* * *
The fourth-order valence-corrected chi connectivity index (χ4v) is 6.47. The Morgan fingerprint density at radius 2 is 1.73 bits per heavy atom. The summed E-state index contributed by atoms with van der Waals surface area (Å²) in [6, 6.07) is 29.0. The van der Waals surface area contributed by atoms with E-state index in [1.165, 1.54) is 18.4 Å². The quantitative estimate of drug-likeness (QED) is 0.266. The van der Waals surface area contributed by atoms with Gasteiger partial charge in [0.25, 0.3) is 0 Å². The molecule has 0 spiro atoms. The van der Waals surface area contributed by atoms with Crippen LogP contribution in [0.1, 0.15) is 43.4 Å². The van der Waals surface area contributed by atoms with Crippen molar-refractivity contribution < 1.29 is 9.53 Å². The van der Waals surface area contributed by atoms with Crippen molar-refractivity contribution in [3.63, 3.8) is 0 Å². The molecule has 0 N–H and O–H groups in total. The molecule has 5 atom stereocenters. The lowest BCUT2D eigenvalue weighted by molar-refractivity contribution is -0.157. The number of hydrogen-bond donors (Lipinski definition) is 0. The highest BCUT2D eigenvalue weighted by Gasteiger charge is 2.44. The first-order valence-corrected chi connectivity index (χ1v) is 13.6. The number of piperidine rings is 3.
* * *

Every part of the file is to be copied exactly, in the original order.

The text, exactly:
The fourth-order valence-corrected chi connectivity index (χ4v) is 6.47. The Morgan fingerprint density at radius 2 is 1.73 bits per heavy atom. The summed E-state index contributed by atoms with van der Waals surface area (Å²) in [6, 6.07) is 29.0. The van der Waals surface area contributed by atoms with E-state index in [1.165, 1.54) is 18.4 Å². The quantitative estimate of drug-likeness (QED) is 0.266. The van der Waals surface area contributed by atoms with Gasteiger partial charge in [0.25, 0.3) is 0 Å². The molecule has 0 spiro atoms. The van der Waals surface area contributed by atoms with Crippen LogP contribution in [0.1, 0.15) is 43.4 Å². The van der Waals surface area contributed by atoms with Crippen molar-refractivity contribution < 1.29 is 9.53 Å². The van der Waals surface area contributed by atoms with Crippen molar-refractivity contribution in [3.63, 3.8) is 0 Å². The molecule has 0 N–H and O–H groups in total. The molecule has 5 atom stereocenters. The lowest BCUT2D eigenvalue weighted by molar-refractivity contribution is -0.157. The number of hydrogen-bond donors (Lipinski definition) is 0. The highest BCUT2D eigenvalue weighted by Gasteiger charge is 2.44. The first-order valence-corrected chi connectivity index (χ1v) is 13.6. The number of piperidine rings is 3.